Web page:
GILBERT: Respect life is more than birth and death; also in between

October 12, 2021

October is set aside for us to fully focus on respecting life and exactly what that means. Many times we think of respect life as an anti-abortion movement or an against capital punishment movement. Yes, both of those are part of respecting life, but it is way more than that.
Our focus should be on life from conception to natural death and everything in between. While October is Respect Life month, this year is also the year of St. Joseph as designated by Pope Francis. Joseph was a model husband and father who showed how valuable life is. He protected the life of Mary and the life of Jesus. He was a provider and a protector. Jesus was born into a state of vulnerability, and Joseph was there to protect His life from those who were seeking to kill Him.
He could have rejected God’s call and said it’s not his problem, but instead, he accepted the mission to raise the Young Messiah. Mary, too, accepted that call from God. She could have said no, but she was willing to do whatever the Father asked of her.
Like Joseph and Mary, we are all called to protect the lives of others and to defend them against evil and destruction. We are called to help our fellow sisters and brothers whom we live among.
We are not a solitary people but part of a community and, most importantly, part of the Body of Christ.
In 1 Corinthians 12:12-27, St. Paul tells us that there is “one body with many parts and no part is any more important than the other. And because of that, each part takes care of one another.”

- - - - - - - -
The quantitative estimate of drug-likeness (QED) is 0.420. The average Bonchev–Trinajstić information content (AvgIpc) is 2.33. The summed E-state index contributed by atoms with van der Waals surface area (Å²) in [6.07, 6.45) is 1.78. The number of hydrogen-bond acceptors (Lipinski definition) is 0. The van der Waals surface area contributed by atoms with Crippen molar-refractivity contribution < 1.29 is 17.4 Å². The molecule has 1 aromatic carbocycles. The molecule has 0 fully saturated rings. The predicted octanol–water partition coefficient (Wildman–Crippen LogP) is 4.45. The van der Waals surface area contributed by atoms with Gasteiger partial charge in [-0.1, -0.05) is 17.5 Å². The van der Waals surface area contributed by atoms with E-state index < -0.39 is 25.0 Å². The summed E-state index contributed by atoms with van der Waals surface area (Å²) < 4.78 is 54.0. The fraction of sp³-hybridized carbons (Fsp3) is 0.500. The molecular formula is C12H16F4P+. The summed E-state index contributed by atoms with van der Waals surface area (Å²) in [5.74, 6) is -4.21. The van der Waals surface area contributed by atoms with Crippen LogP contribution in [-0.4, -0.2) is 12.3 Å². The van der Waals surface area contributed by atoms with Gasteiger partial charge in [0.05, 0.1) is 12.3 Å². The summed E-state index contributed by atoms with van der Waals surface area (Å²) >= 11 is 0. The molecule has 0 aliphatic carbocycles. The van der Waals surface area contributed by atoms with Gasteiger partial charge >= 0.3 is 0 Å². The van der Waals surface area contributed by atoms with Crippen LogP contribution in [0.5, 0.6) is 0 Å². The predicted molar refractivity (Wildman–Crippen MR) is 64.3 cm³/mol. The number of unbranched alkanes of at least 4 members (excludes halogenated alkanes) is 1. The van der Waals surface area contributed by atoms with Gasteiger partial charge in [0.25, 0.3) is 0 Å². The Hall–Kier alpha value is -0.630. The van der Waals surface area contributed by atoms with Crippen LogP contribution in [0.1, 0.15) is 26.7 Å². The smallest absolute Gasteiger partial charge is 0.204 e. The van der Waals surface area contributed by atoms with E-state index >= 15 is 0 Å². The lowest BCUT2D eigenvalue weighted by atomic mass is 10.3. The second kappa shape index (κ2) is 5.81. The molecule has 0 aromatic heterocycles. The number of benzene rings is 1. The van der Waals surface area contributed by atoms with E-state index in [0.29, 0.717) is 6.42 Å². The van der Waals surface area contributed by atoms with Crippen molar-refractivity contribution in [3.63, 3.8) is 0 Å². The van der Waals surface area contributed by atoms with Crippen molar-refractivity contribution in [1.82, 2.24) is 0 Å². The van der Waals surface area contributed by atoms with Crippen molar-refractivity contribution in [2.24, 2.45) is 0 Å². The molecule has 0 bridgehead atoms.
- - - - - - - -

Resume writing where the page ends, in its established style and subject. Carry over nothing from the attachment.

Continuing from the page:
That is our mission to be there for one another as all our lives are important. St. Paul goes on to say that “if one part of the body is hurting, then all parts are hurting.” When we see someone suffering, we cannot turn our heads and say it’s not our problem because if one is suffering, we all are suffering.
Just in the practical matter, we see it in our communities where crime has risen because people are hurting, and they act out in ways that are not helpful to the community.
As a pastoral minister with Special Youth Services in the Archdiocese, I see every day the lives of young people that are hurting. Our ministry serves young kids who are “at-risk” and mostly those who are detained in the juvenile justice system. Yes, they are there because they engaged in behaviors that hurt others, but when you see them and talk to them, you realize they are hurting themselves.
Many of them are hurt because of poverty, lack of good parenting, drugs, victims of crime, and more. When they become hurt, many times they don’t know how to heal, so they act out against others.
So through our ministry, we have the blessing to reach out to them and walk with them as they begin their healing journey.
But it should be more than that when we talk about respecting life; we all have a call to help those who are hurting and help them to heal before they hurt others. We should all take the time and reflect on how we can strengthen the lives of others, young and old, and make our communities heal and be a stronger body of Christ. Like St. Joseph and our Blessed Mother, we must accept our call to respect the lives of all that we encounter. Each one of us can make a difference. 

Deacon Dan Gilbert is a pastoral minister with Special Youth Services.